We orderlies meet each convoy at the front door of the hospital. The walking-cases are the first to arrive—men who are either not ill enough, or not badly enough wounded, to need to be put on stretchers in ambulances. They come from the station in motor-cars supplied by that indefatigable body, the London Ambulance Column. The walking-case alights from his car, is conducted into the receiving hall, and ten minutes later is in the bathroom. For the ritual of the bath must on no account be omitted—although now not so obviously imperative as in the early period of the war. Few patients reach us who have not first sojourned, either for a day or two or for weeks, in hospitals in France. They are therefore merely travel-stained, as you or I might be travel-stained after coming over from Dublin to Euston. The bath is thus a pleasure more than a necessity. Whereas there was an era, when our guests came straight from only too populous trenches....
“O.C. Baths,” as the bathroom orderly was nicknamed, had to be circumspect in the performance of his job.
The few minutes which the walking-case spends in the receiving hall are occupied (1) in drinking a cup of cocoa, and (2) in “having his particulars taken.”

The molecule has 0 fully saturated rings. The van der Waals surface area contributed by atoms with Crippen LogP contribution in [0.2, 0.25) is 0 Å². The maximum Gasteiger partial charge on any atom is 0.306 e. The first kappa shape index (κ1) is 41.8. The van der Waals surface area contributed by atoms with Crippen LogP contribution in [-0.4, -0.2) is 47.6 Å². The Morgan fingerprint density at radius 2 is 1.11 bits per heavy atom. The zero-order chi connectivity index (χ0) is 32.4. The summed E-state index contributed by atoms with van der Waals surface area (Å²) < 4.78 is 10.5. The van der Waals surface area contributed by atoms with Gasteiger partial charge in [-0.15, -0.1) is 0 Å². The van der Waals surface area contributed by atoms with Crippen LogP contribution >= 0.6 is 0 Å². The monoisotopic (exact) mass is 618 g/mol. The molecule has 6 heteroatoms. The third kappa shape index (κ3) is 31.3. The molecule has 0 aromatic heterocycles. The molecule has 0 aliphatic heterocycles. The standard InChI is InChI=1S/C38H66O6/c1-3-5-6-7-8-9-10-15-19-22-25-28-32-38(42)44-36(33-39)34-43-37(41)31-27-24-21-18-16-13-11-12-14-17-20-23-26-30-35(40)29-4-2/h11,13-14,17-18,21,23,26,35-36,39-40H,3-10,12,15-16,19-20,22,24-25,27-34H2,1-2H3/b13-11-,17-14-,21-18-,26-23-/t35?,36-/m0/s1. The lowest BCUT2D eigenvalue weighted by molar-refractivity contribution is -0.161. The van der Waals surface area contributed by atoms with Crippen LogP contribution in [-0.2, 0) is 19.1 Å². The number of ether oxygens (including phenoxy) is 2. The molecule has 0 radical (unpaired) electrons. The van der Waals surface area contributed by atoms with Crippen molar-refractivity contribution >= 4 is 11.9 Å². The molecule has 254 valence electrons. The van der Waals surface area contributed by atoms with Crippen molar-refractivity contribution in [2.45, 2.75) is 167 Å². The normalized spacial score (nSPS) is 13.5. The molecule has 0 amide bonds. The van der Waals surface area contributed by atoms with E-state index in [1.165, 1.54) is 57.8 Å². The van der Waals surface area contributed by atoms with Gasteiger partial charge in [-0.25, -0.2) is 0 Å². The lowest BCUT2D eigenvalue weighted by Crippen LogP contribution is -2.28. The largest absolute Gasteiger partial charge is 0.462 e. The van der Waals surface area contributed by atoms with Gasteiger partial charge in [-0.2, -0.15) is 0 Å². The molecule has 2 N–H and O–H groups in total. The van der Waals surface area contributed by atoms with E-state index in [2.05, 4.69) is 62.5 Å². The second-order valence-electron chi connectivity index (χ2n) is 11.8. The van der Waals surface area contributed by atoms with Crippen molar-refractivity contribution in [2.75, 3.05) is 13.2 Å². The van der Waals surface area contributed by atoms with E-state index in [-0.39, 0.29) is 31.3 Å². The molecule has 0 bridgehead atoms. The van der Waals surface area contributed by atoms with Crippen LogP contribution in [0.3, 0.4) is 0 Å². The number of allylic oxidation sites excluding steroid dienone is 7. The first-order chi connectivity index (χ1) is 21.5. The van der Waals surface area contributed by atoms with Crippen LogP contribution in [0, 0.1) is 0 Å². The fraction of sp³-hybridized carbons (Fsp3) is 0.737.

Poor soul!—he is weary of giving his “particulars.” He has had to give them half-a-dozen times at least, perhaps more, since he left the front. At the field dressing-station they wanted his particulars, at the clearing-station, on the train, at the base hospital, on another train, on the steamer, on the next train, and now in this English hospital. As he sits and comforts himself with cocoa, a “V.A.D.” hovers at his elbow, intent on a printed sheet, the details of which she is rapidly filling-in with a pencil. For this is a card-index war, a colossal business of files and classifications and ledgers and statistics and registrations, an undertaking on a scale beside which Harrod’s and Whiteley’s and Selfridge’s and Wanamaker’s and the Magazin du Louvre, all rolled into one, would be a fleabite of simplicity. Ere the morrow shall have dawned, our patient’s military biography will be recounted, by various clerks, in I don’t know how many different entries. If you are curious, refer to one of our volumes of the Admission and Discharge Book: Field Service Army Book 27a. Open it at any of its closely-written pages and see the host of ruled columns which the orderly in charge of it must inscroll with reference to each of the many thousands of patients who pass through our hospital per annum. The columns ask for his Regiment; Squadron, Battery or Company; Number; Rank; Surname; Christian Name; Age; Length of Service; Completed Months with Field Force; Diseases (wounds and injuries are expressed by a number indicating their nature and whereabouts); Date of Admission; Date of Discharge or Transfer; Number of Days under Treatment; Number of Ward; Religion; and “Observations”—a space usually occupied by the name of the hospital ship upon which our friend crossed the Channel, and the name of the convalescent home to which he went on bidding us adieu.